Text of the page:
Too Small? Full sized here!

Hayward killed it. A Go Rating in the teens is in the Ben Wallace area of offensive ability. A Go Rating in the high 70s, on the other hand, is in the Tom Chambers / Reggie Lewis area. (Which is better than guys like Jeff Hornacek, Dwight Howard, Peja Stojakovic, Carlos Boozer, Scottie Pippen, and Manu Ginobili to name a few . . . ) Yes, it was only for a month – but what a month it was.

I don’t expect The Precious to be able to jump from a 2010-2011 season Go Rating average of 16.1 to the high 70s in 2011-2012 . . . but I wouldn’t be surprised for him to boost his Go Rating from the ‘only if he’s open’ echelon to the ‘specialist’ echelon next year (which is 40-49). That group features people like Vlade Divac, Josh Smith, Dan Majerle, Andrei Kirilenko, and Gerald Wallace. These are good rotation guys on offense, on playoff contenders. Vlade was a great high post passer. Smith is a great finisher. Majerle had amazing range. Andrei gets to the line. Gerald Wallace does a little bit of everything. I think Hayward can be a specialist (or a generalist) as well. As a result, my target Go Rating for him next year is 40+. It’s more than double what he got last year – but if he didn’t show me something, I wouldn’t have any expectations for him at all.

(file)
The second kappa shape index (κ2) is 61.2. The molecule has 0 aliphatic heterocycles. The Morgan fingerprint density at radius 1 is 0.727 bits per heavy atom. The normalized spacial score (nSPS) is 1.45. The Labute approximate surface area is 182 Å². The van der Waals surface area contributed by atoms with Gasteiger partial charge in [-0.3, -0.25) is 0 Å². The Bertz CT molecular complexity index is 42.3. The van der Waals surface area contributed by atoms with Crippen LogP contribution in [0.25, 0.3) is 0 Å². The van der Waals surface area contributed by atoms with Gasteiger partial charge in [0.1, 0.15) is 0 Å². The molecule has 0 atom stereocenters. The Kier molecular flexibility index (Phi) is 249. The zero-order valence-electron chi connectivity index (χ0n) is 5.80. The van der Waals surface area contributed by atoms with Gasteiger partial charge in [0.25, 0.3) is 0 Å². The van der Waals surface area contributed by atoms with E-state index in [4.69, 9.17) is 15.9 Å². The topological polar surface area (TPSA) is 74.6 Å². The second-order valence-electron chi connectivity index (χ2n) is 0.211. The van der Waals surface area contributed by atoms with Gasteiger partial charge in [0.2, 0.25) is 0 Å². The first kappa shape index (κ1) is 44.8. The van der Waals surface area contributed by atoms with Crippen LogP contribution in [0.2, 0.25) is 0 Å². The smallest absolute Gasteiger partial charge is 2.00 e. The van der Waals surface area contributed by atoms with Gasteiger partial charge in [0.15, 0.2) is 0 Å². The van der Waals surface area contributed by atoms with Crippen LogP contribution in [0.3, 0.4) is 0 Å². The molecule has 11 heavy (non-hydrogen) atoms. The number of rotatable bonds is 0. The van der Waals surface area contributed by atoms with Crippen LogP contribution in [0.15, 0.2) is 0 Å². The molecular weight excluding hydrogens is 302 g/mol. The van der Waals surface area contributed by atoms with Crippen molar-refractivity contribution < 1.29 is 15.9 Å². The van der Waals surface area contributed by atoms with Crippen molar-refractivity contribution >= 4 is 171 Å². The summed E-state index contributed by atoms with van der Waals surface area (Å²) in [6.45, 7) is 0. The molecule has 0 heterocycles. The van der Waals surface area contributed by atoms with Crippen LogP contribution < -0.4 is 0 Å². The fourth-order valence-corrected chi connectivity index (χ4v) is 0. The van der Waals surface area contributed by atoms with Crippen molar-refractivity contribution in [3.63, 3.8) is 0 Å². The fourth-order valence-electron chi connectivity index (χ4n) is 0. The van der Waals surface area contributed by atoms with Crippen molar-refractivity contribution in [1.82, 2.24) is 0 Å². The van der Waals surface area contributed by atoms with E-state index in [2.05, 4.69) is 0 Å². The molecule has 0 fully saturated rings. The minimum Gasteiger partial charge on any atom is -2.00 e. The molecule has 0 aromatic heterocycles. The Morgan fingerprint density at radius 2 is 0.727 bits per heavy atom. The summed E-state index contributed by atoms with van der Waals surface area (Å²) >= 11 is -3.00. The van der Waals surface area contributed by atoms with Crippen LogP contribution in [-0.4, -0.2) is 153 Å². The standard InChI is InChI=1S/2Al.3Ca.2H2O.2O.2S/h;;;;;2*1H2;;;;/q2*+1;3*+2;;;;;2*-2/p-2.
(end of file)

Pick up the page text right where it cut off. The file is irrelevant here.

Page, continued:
Hayward showed me why the Jazz brass were so high on him.

Full circle . . . Evaluating what we have:

So what do we have in Gordon Hayward? A disappointing draft pick because he’s not a 7’ black guy who scored 20 points per game as a rookie? A guy a few millimeters away from being immortalized at the collegiate level? A good team mate who tries to play the game, instead of trying to shoot it every time down the floor? A below average lottery pick wing player, compared to his peers over the last five seasons? A very green Utah Jazz forward? A guy with tons of upside and the will to improve?

I think he’s more than the sum of his parts. Yet, he is a part (a key part) of our team moving forward. The jazz run a very regimented system, and the wing players usually steam into spot up shooters, or slashers – rarely both. And this offensive stream is usually secondary to the primary goal of setting screens and passing. Let’s take a look at how Andrei Kirilenko, C.J. Miles, Raja Bell, and Gordon Hayward scored last year (in terms of points per possession – PPP).


Too Small? Click here for the full sized version.